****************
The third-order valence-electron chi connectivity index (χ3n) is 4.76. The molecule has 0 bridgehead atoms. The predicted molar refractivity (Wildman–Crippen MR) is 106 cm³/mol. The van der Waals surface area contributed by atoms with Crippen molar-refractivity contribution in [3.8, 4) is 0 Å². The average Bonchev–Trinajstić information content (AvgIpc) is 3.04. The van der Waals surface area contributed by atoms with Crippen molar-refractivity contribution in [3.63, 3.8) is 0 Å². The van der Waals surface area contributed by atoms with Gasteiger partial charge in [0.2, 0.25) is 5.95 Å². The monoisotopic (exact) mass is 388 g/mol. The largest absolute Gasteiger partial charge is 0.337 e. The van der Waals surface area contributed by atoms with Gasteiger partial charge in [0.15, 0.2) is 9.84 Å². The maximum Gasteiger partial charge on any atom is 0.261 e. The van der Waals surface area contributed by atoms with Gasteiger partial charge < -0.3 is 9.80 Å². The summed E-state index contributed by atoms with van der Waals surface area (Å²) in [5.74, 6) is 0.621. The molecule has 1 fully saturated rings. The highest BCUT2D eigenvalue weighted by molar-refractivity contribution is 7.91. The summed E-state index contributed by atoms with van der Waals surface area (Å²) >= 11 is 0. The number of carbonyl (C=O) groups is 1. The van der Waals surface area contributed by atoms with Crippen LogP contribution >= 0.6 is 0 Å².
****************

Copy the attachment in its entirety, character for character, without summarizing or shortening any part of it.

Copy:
The third-order valence-electron chi connectivity index (χ3n) is 4.76. The molecule has 0 bridgehead atoms. The predicted molar refractivity (Wildman–Crippen MR) is 106 cm³/mol. The van der Waals surface area contributed by atoms with Crippen molar-refractivity contribution in [3.8, 4) is 0 Å². The average Bonchev–Trinajstić information content (AvgIpc) is 3.04. The van der Waals surface area contributed by atoms with Crippen molar-refractivity contribution in [3.63, 3.8) is 0 Å². The van der Waals surface area contributed by atoms with Gasteiger partial charge in [0.2, 0.25) is 5.95 Å². The monoisotopic (exact) mass is 388 g/mol. The largest absolute Gasteiger partial charge is 0.337 e. The van der Waals surface area contributed by atoms with Gasteiger partial charge in [0.15, 0.2) is 9.84 Å². The maximum Gasteiger partial charge on any atom is 0.261 e. The van der Waals surface area contributed by atoms with Gasteiger partial charge < -0.3 is 9.80 Å². The summed E-state index contributed by atoms with van der Waals surface area (Å²) in [5.74, 6) is 0.621. The molecule has 1 fully saturated rings. The highest BCUT2D eigenvalue weighted by molar-refractivity contribution is 7.91. The summed E-state index contributed by atoms with van der Waals surface area (Å²) >= 11 is 0. The number of carbonyl (C=O) groups is 1. The van der Waals surface area contributed by atoms with Crippen LogP contribution >= 0.6 is 0 Å².